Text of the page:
My purpose in this brief paper is to consider the implications of a radically different computer architecure to some fundamental problems in the foundations of CognitiveScience. More exactly, I wish to consider the ramifications of the 'Gödel-Minds-Machines' controversy of the late 1960s on a dynamically changing computer architecture which, I venture to suggest, is going to revolutionize which 'functions' of the human mind can and cannot be modelled by (non-human) computational automata. I will proceed on the presupposition (...) that the reader is familiar with some of the fundamentals of computational theory and mathematical logic. (shrink)
Neuroethology is a branch of biology that studies the neural basis of naturally occurring animal behavior. This science, particularly a recent program called computational neuroethology, has a similar structure to the interdisciplinary endeavor of cognitivescience. I argue that it would be fruitful to conceive of cognitivescience as the computational neuroethology of humans. However, there are important differences between the two sciences, including the fact that neuroethology is much more comparative in its perspective. Neuroethology (...) is a biological science and as such, evolution is a central notion. Its target organisms are studied in the context of their evolutionary history. The central goal of this paper is to argue that cognitivescience can and ought to be more comparative in its approach to cognitive phenomena in humans. I show how the domain of cognitive phenomena can be divided up into four different classes, individuated by the relative phylogenetic uniqueness of the behavior. I then describe how comparative evidence can enrich our understanding in each of these different arenas. (shrink)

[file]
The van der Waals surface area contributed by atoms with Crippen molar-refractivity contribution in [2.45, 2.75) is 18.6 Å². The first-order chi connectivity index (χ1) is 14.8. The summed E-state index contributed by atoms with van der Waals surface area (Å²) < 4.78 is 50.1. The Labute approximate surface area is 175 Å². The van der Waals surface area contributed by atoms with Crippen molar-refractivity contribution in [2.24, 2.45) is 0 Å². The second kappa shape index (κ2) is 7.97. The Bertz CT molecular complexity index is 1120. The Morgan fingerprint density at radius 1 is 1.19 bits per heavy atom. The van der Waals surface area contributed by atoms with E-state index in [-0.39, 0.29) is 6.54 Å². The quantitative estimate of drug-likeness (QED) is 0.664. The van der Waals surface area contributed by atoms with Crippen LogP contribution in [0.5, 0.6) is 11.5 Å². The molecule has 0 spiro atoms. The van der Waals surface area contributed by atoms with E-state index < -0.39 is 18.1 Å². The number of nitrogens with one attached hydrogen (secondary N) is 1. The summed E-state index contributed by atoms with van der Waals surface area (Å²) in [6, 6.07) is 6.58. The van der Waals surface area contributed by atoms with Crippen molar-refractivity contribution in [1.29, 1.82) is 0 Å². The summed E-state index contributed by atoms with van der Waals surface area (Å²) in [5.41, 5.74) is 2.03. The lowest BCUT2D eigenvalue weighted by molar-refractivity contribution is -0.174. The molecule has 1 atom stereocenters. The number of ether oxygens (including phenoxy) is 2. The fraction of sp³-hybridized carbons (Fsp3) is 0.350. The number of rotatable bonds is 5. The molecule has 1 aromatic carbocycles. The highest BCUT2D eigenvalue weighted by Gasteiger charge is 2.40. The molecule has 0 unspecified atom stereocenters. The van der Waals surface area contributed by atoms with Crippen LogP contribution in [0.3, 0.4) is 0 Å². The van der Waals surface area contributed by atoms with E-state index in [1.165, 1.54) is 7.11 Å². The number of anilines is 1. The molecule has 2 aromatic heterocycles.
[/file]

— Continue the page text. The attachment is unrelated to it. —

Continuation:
CognitiveScience is a promising field of research that deals with one of the most fundamental questions ever: how do beings know? However, despite the long and extensive tradition of the field it has not yet become an area of knowledge with scientific identity. This is primarily due to three reasons: the lack of boundaries in defining the object of study, i.e. cognition, the lack of a precise, robust and consistent scientific methodology and results, and the inner problems (...) derived from its interdisciplinary nature. This paper presents a background review, a theoretical frame and a humble reflection on these topics in order to arouse the internal debate among readers once more. (shrink)
The notion of levels has been widely used in discussions of cognitivescience, especially in discussions of the relation of connectionism to symbolic modeling of cognition. I argue that many of the notions of levels employed are problematic for this purpose, and develop an alternative notion grounded in the framework of mechanistic explanation. By considering the source of the analogies underlying both symbolic modeling and connectionist modeling, I argue that neither is likely to provide an adequate analysis of (...) processes at the level at which cognitive theories attempt to function: One is drawn from too low a level, the other from too high a level. If there is a distinctly cognitive level, then we still need to determine what are the basic organizational principles at that level. (shrink)